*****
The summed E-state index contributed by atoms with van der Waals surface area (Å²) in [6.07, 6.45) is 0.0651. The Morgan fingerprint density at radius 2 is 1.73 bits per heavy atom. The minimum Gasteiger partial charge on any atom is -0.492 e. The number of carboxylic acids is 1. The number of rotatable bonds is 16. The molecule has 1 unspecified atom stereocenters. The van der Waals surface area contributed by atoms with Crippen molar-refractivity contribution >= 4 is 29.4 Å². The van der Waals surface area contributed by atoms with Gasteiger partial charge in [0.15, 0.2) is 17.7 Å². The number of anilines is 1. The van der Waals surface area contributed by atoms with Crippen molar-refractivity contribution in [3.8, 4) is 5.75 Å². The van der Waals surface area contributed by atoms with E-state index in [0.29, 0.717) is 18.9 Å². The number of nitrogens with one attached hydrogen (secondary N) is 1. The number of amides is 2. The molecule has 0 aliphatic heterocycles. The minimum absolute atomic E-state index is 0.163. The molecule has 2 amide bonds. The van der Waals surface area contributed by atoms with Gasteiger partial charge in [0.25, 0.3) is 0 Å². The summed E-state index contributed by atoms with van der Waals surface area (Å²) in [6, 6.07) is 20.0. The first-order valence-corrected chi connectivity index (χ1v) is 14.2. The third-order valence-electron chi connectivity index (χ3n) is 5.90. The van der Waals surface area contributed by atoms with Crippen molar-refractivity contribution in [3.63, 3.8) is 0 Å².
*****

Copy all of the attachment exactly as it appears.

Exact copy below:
The summed E-state index contributed by atoms with van der Waals surface area (Å²) in [6.07, 6.45) is 0.0651. The Morgan fingerprint density at radius 2 is 1.73 bits per heavy atom. The minimum Gasteiger partial charge on any atom is -0.492 e. The number of carboxylic acids is 1. The number of rotatable bonds is 16. The molecule has 1 unspecified atom stereocenters. The van der Waals surface area contributed by atoms with Crippen molar-refractivity contribution >= 4 is 29.4 Å². The van der Waals surface area contributed by atoms with Gasteiger partial charge in [0.15, 0.2) is 17.7 Å². The number of anilines is 1. The van der Waals surface area contributed by atoms with Crippen molar-refractivity contribution in [3.8, 4) is 5.75 Å². The van der Waals surface area contributed by atoms with E-state index in [0.29, 0.717) is 18.9 Å². The number of nitrogens with one attached hydrogen (secondary N) is 1. The number of amides is 2. The molecule has 0 aliphatic heterocycles. The minimum absolute atomic E-state index is 0.163. The molecule has 2 amide bonds. The van der Waals surface area contributed by atoms with Gasteiger partial charge in [0.25, 0.3) is 0 Å². The summed E-state index contributed by atoms with van der Waals surface area (Å²) in [6, 6.07) is 20.0. The first-order valence-corrected chi connectivity index (χ1v) is 14.2. The third-order valence-electron chi connectivity index (χ3n) is 5.90. The van der Waals surface area contributed by atoms with Crippen molar-refractivity contribution in [3.63, 3.8) is 0 Å².